• Gums being red, swollen, or bleeding. This is the most common first sign that there may be something wrong that requires treatment.
  • Chronic bad breath. If you practice proper oral hygiene daily, and you are still experiencing chronic bad breath, chances are there is something wrong.
  • Bad taste in mouth. Persistent sour or unpleasant tastes in your mouth could be an indicator that bacterial buildup has occurred, and your gums are under attack.
  • Gum recession. This one may be a bit harder for those of us uneducated in the dental sciences to spot, but it is important nonetheless. Be aware of your gums natural state so you can see if your gum line is receding, which can cause infection due to the root of your tooth being increasingly exposed. Not to mention, it is very painful!
  • Changes to your teeth. Be sure to look out for any gaps, shifting of your teeth, or loose teeth, as these all can be signs of gum disease.
  • Pain. Whether you have pain while biting down or sensitivity to temperature shifts, one thing we all know is certain: any pain is never a good sign.
  • Lifestyle. There are many things about your body or lifestyle that can affect your teeth and could make you more likely to have gum disease. Those who smoke or have smoked for some period of their life are more susceptible to gum disease. Also, having diabetes puts you at an increased risk because of the higher levels of sugar in your saliva that bacteria thrive on.
  • Family history. There have been studies that show gum disease may be hereditary, so if you have a family history of gum disease, it would be prudent to book a visit with a periodontist before these symptoms become a problem. Dr. Kao is a respected periodontist in Los Angeles and is available to give you more information on the possibility of gum disease.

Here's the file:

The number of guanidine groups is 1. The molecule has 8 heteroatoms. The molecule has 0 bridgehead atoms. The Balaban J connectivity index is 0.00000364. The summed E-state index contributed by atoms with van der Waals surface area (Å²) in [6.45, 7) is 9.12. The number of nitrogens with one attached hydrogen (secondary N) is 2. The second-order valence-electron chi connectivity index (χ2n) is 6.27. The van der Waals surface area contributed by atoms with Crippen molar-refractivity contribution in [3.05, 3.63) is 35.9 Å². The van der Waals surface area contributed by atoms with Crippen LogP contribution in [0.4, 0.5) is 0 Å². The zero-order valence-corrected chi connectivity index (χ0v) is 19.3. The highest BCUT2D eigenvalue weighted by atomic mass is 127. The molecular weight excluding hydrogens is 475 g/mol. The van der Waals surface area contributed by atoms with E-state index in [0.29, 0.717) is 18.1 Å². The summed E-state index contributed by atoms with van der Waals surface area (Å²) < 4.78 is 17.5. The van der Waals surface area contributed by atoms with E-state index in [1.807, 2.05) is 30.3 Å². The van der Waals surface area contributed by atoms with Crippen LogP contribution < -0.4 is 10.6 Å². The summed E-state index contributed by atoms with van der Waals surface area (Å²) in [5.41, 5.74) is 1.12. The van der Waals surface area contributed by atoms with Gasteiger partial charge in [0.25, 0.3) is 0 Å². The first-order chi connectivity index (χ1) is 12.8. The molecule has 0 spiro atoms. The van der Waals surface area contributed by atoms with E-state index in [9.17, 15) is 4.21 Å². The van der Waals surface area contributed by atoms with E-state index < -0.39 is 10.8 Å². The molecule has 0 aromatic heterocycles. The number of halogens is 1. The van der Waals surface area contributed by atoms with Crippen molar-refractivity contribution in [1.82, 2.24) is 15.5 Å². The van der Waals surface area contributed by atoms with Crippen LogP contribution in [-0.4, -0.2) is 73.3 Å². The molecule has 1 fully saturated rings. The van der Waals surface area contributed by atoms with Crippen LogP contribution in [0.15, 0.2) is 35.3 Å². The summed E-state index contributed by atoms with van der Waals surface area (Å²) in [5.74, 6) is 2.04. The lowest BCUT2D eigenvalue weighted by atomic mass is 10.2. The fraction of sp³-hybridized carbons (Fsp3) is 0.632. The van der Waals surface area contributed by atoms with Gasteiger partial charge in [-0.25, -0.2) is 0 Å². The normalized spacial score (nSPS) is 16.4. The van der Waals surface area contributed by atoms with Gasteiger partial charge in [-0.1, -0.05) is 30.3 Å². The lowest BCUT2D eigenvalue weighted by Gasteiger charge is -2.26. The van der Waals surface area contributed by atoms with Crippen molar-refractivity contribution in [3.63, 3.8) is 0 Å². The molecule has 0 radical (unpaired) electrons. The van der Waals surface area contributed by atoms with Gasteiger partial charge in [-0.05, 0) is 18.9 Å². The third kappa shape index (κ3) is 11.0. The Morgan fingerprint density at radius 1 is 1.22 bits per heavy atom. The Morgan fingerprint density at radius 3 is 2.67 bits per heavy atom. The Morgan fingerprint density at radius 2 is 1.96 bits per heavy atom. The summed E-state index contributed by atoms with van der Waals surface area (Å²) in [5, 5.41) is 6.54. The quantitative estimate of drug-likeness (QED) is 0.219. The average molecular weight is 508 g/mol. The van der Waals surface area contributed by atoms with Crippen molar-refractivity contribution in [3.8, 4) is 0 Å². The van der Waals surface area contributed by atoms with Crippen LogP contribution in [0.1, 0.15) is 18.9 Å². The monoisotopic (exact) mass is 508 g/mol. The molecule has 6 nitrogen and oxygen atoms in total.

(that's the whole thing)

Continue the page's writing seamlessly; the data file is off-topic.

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    Frequently Asked Questions About Periodontal Health

    Whether you are experiencing oral pain and think you might need to visit a periodontist in Los Angeles, your dentist has told you to visit a periodontist, or you are concerned about your oral health in general, you very likely have some questions. From what periodontists are to the symptoms of periodontal disease, to whether your periodontal procedures are covered by Medicaid and Medicare, we compiled some of the most frequently asked questions on the topic in this article to help!

    Don’t hesitate to schedule a consultation with Dr. Kao if you have any further questions!

    What is “periodontal health” and what is a “periodontist”?

    Periodontal health refers to the health of your gums, oral bones, and teeth. Periodontal disease is often a bacterial infection in your gums and bones that, if not treated, can lead to more serious infections and sometimes tooth loss. Studies now show that periodontal disease can spread to other areas of the body, so being aware of it is vital.